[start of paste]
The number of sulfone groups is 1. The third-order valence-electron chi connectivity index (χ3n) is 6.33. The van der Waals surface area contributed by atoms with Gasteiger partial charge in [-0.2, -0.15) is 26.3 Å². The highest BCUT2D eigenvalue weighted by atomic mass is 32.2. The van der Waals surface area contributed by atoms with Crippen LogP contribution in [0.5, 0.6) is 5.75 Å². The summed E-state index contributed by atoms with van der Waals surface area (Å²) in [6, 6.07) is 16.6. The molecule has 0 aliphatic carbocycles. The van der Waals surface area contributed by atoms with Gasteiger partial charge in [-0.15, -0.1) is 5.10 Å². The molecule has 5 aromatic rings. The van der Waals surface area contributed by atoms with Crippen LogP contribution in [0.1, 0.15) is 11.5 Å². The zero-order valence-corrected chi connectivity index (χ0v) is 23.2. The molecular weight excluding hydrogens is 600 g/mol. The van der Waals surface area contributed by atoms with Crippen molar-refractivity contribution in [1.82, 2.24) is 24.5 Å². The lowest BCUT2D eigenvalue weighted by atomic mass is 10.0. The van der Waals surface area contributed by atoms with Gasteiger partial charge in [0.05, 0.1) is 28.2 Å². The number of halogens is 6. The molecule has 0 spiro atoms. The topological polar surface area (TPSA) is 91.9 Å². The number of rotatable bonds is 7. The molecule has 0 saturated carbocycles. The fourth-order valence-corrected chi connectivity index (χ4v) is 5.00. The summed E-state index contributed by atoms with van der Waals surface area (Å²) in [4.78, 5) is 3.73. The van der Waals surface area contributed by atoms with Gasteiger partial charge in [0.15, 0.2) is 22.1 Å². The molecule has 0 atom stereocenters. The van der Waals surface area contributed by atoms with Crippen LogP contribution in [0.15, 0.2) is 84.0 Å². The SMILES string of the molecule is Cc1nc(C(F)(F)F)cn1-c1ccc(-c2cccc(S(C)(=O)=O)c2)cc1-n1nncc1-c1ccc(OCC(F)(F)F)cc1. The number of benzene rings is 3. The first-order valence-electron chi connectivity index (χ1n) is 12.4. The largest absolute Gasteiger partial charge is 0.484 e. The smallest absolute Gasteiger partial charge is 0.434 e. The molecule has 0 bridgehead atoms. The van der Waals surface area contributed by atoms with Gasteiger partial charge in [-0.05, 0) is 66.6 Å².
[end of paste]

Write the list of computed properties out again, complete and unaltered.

The number of sulfone groups is 1. The third-order valence-electron chi connectivity index (χ3n) is 6.33. The van der Waals surface area contributed by atoms with Gasteiger partial charge in [-0.2, -0.15) is 26.3 Å². The highest BCUT2D eigenvalue weighted by atomic mass is 32.2. The van der Waals surface area contributed by atoms with Crippen LogP contribution in [0.5, 0.6) is 5.75 Å². The summed E-state index contributed by atoms with van der Waals surface area (Å²) in [6, 6.07) is 16.6. The molecule has 0 aliphatic carbocycles. The van der Waals surface area contributed by atoms with Gasteiger partial charge in [-0.15, -0.1) is 5.10 Å². The molecule has 5 aromatic rings. The van der Waals surface area contributed by atoms with Crippen LogP contribution in [0.1, 0.15) is 11.5 Å². The zero-order valence-corrected chi connectivity index (χ0v) is 23.2. The molecular weight excluding hydrogens is 600 g/mol. The van der Waals surface area contributed by atoms with Crippen molar-refractivity contribution in [1.82, 2.24) is 24.5 Å². The lowest BCUT2D eigenvalue weighted by atomic mass is 10.0. The van der Waals surface area contributed by atoms with Gasteiger partial charge in [0.05, 0.1) is 28.2 Å². The number of halogens is 6. The molecule has 0 spiro atoms. The topological polar surface area (TPSA) is 91.9 Å². The number of rotatable bonds is 7. The molecule has 0 saturated carbocycles. The fourth-order valence-corrected chi connectivity index (χ4v) is 5.00. The summed E-state index contributed by atoms with van der Waals surface area (Å²) in [4.78, 5) is 3.73. The van der Waals surface area contributed by atoms with Gasteiger partial charge in [0.15, 0.2) is 22.1 Å². The molecule has 0 atom stereocenters. The van der Waals surface area contributed by atoms with Crippen LogP contribution in [0.15, 0.2) is 84.0 Å². The SMILES string of the molecule is Cc1nc(C(F)(F)F)cn1-c1ccc(-c2cccc(S(C)(=O)=O)c2)cc1-n1nncc1-c1ccc(OCC(F)(F)F)cc1. The number of benzene rings is 3. The first-order valence-electron chi connectivity index (χ1n) is 12.4. The largest absolute Gasteiger partial charge is 0.484 e. The smallest absolute Gasteiger partial charge is 0.434 e. The molecule has 0 bridgehead atoms. The van der Waals surface area contributed by atoms with Gasteiger partial charge in [-0.05, 0) is 66.6 Å².